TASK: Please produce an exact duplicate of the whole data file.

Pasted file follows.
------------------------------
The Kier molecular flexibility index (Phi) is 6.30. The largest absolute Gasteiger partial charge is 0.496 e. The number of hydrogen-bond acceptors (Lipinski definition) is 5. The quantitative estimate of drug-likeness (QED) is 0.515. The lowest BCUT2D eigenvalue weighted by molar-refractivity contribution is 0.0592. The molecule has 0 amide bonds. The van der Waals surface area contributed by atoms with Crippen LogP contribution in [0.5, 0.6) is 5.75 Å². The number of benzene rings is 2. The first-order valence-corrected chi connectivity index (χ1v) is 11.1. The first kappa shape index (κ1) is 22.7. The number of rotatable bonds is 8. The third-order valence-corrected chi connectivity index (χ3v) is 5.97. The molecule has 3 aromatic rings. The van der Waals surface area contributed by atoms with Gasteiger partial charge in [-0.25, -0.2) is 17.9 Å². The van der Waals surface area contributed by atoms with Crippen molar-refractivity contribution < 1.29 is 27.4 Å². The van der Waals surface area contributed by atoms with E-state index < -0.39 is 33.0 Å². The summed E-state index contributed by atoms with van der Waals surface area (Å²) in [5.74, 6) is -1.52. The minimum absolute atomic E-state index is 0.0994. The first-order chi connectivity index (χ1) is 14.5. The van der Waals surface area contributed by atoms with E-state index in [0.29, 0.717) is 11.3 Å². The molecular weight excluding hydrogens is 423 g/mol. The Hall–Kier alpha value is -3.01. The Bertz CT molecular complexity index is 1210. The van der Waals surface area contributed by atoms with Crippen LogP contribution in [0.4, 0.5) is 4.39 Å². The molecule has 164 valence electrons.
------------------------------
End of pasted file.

The Kier molecular flexibility index (Phi) is 6.30. The largest absolute Gasteiger partial charge is 0.496 e. The number of hydrogen-bond acceptors (Lipinski definition) is 5. The quantitative estimate of drug-likeness (QED) is 0.515. The lowest BCUT2D eigenvalue weighted by molar-refractivity contribution is 0.0592. The molecule has 0 amide bonds. The van der Waals surface area contributed by atoms with Crippen LogP contribution in [0.5, 0.6) is 5.75 Å². The number of benzene rings is 2. The first-order valence-corrected chi connectivity index (χ1v) is 11.1. The first kappa shape index (κ1) is 22.7. The number of rotatable bonds is 8. The third-order valence-corrected chi connectivity index (χ3v) is 5.97. The molecule has 3 aromatic rings. The van der Waals surface area contributed by atoms with Gasteiger partial charge in [-0.25, -0.2) is 17.9 Å². The van der Waals surface area contributed by atoms with Crippen molar-refractivity contribution < 1.29 is 27.4 Å². The van der Waals surface area contributed by atoms with E-state index < -0.39 is 33.0 Å². The summed E-state index contributed by atoms with van der Waals surface area (Å²) in [5.74, 6) is -1.52. The minimum absolute atomic E-state index is 0.0994. The first-order chi connectivity index (χ1) is 14.5. The van der Waals surface area contributed by atoms with E-state index in [0.29, 0.717) is 11.3 Å². The molecular weight excluding hydrogens is 423 g/mol. The Hall–Kier alpha value is -3.01. The Bertz CT molecular complexity index is 1210. The van der Waals surface area contributed by atoms with Crippen LogP contribution in [0.4, 0.5) is 4.39 Å². The molecule has 164 valence electrons.